Mindset. Goal. Action.

How to set up the business basics

Many people get so excited and wrapped up in starting a business that they might forget logistics such as costs of running a business, paying taxes, setting up a legal entity, obtaining insurance, protecting intellectual property rights, creating terms and conditions and privacy policy documentation, and getting paid to complete the process of getting started.

Once you have laid down a foundation for your business that you can build on, an important step is to get down to the nuts and bolts of starting a business. Here are eight things you have to do to set up your business.

Figure out Costs. It doesn’t have to take a great deal of money to start a small business, but there’s usually some investment, and you’ll have to figure out where that money will come from. Costs include things like licenses and permits, legal fees, insurance, marketing, rents or rental fees, event funding, and so on. Create a spreadsheet and brainstorm every single expense you might need.

Set up a Legal Entity. Your business needs to exist as a legal entity. Setting up this part of your business depends on the location where it’s based. Each country and municipality has its own rules for doing this. Part of this step is choosing an official name for your business.

Paying Taxes. Depending on where you set up your business, you’d need to have a plan in place for paying taxes; it can include setting up a tax ID. You’ll need to add filing taxes into your business operations and outsource to a specialist if necessary.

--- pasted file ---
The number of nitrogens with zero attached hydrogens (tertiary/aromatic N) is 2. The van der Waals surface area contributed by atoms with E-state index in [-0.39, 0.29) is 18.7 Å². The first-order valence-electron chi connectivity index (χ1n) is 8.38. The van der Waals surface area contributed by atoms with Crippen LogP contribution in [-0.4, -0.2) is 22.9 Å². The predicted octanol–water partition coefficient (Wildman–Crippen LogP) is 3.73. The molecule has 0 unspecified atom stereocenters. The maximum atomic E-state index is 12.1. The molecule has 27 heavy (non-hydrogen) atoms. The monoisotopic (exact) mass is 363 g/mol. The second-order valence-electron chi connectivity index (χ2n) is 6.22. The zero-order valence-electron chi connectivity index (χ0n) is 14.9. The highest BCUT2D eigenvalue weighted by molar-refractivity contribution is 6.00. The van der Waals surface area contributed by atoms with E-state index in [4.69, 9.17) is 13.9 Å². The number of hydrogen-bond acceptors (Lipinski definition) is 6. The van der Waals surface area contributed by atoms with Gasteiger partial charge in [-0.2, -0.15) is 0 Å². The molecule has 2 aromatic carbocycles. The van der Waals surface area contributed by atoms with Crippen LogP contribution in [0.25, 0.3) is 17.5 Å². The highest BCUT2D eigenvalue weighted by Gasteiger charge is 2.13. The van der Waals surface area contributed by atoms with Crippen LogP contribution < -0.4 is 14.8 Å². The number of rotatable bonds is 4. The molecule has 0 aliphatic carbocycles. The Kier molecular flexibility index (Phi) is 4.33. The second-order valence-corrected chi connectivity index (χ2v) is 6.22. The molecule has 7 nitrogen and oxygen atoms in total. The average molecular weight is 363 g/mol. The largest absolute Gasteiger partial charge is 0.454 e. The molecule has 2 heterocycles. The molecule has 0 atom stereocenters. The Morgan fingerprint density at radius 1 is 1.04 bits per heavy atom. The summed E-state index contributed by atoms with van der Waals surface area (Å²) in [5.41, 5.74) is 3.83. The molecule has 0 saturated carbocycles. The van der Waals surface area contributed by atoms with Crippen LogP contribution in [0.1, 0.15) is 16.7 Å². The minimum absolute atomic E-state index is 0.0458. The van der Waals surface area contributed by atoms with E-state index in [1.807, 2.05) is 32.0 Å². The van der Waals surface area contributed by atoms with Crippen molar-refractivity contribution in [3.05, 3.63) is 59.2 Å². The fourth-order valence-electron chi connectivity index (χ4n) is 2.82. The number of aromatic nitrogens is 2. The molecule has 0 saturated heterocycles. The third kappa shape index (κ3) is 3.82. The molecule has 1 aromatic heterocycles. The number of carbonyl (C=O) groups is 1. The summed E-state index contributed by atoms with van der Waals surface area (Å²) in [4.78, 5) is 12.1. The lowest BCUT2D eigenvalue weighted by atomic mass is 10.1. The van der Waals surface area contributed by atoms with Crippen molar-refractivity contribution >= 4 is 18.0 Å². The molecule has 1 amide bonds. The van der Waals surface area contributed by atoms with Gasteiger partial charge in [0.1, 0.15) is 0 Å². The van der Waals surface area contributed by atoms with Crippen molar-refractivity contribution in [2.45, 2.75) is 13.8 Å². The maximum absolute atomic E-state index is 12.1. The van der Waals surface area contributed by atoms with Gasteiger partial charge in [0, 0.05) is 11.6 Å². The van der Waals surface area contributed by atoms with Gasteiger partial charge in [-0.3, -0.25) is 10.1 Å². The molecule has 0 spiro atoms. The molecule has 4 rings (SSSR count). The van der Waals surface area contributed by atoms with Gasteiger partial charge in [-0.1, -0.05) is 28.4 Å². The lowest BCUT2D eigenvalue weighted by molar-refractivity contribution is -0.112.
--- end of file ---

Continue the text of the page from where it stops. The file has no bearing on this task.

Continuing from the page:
Take Care of Insurance. You’ll have insurance liabilities you’ll need to take care of, such as business premises and any staff that you employ. For a service like coaching or consulting, make sure you have insurance against professional negligence.

Intellectual Property Rights. Secure intellectual property rights over any products you develop and any content you create.

Terms and Conditions. Write out your Terms and Conditions or Terms of Service and prominently display them on your website and other important materials. These should cover areas such as ordering, pricing, delivery, returns and refunds, risk, and confidentiality. Include everything your customer needs to know before buying from you.

State your privacy policy. Write a statement that tells customers how you protect and use their data. Include all the data you gather, store, or manage; it’s an important legal requirement. Regulations are getting progressively stricter, and consumers are increasingly aware of privacy issues, especially when dealing with companies online.

Get paid. Figure out how you’ll get paid for your products and services and set everything up you’ll need for taking payments.

It’s easy to overlook these logistics so be sure to include them on your to-do list as you plan and prepare to launch your business, regardless of what you’re starting.

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